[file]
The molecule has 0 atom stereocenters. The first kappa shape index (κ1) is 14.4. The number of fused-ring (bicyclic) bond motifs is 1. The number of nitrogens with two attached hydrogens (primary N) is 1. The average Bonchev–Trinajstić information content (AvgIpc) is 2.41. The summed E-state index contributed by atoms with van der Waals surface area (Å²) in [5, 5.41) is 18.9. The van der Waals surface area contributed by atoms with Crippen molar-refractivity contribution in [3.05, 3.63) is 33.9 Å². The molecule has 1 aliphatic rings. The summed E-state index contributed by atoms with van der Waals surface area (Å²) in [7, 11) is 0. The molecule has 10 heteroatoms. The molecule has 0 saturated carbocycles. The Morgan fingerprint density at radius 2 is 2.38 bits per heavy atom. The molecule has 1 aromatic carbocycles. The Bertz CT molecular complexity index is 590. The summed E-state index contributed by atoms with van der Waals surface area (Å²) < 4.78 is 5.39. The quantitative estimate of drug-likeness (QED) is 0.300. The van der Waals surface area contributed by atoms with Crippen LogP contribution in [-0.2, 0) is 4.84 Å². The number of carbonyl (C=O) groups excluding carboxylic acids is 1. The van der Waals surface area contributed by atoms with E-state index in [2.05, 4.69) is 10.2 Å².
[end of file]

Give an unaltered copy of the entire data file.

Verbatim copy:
The molecule has 0 atom stereocenters. The first kappa shape index (κ1) is 14.4. The number of fused-ring (bicyclic) bond motifs is 1. The number of nitrogens with two attached hydrogens (primary N) is 1. The average Bonchev–Trinajstić information content (AvgIpc) is 2.41. The summed E-state index contributed by atoms with van der Waals surface area (Å²) in [5, 5.41) is 18.9. The van der Waals surface area contributed by atoms with Crippen molar-refractivity contribution in [3.05, 3.63) is 33.9 Å². The molecule has 1 aliphatic rings. The summed E-state index contributed by atoms with van der Waals surface area (Å²) in [7, 11) is 0. The molecule has 10 heteroatoms. The molecule has 0 saturated carbocycles. The Morgan fingerprint density at radius 2 is 2.38 bits per heavy atom. The molecule has 1 aromatic carbocycles. The Bertz CT molecular complexity index is 590. The summed E-state index contributed by atoms with van der Waals surface area (Å²) < 4.78 is 5.39. The quantitative estimate of drug-likeness (QED) is 0.300. The van der Waals surface area contributed by atoms with Crippen LogP contribution in [-0.2, 0) is 4.84 Å². The number of carbonyl (C=O) groups excluding carboxylic acids is 1. The van der Waals surface area contributed by atoms with E-state index in [2.05, 4.69) is 10.2 Å².